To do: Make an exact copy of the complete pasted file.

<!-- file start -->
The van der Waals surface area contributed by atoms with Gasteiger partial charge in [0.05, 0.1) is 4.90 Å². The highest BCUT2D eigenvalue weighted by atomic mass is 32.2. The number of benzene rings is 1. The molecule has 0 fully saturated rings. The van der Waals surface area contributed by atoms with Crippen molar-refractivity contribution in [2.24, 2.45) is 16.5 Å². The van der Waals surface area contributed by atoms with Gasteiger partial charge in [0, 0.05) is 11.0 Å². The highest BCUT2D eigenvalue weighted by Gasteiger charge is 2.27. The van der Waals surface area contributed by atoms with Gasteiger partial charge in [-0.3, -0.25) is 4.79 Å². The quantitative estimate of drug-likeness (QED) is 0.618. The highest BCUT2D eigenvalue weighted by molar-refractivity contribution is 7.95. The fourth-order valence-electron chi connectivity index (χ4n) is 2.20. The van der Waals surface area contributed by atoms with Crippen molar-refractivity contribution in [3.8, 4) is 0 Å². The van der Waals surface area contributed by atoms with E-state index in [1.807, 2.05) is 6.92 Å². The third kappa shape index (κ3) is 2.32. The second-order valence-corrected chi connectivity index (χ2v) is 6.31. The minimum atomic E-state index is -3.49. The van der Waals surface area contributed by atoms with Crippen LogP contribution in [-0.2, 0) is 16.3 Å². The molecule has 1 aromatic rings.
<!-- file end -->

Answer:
The van der Waals surface area contributed by atoms with Gasteiger partial charge in [0.05, 0.1) is 4.90 Å². The highest BCUT2D eigenvalue weighted by atomic mass is 32.2. The number of benzene rings is 1. The molecule has 0 fully saturated rings. The van der Waals surface area contributed by atoms with Crippen molar-refractivity contribution in [2.24, 2.45) is 16.5 Å². The van der Waals surface area contributed by atoms with Gasteiger partial charge in [0, 0.05) is 11.0 Å². The highest BCUT2D eigenvalue weighted by Gasteiger charge is 2.27. The van der Waals surface area contributed by atoms with Gasteiger partial charge in [-0.3, -0.25) is 4.79 Å². The quantitative estimate of drug-likeness (QED) is 0.618. The highest BCUT2D eigenvalue weighted by molar-refractivity contribution is 7.95. The fourth-order valence-electron chi connectivity index (χ4n) is 2.20. The van der Waals surface area contributed by atoms with Crippen molar-refractivity contribution in [3.8, 4) is 0 Å². The van der Waals surface area contributed by atoms with E-state index in [1.807, 2.05) is 6.92 Å². The third kappa shape index (κ3) is 2.32. The second-order valence-corrected chi connectivity index (χ2v) is 6.31. The minimum atomic E-state index is -3.49. The van der Waals surface area contributed by atoms with Crippen LogP contribution in [-0.2, 0) is 16.3 Å². The molecule has 1 aromatic rings.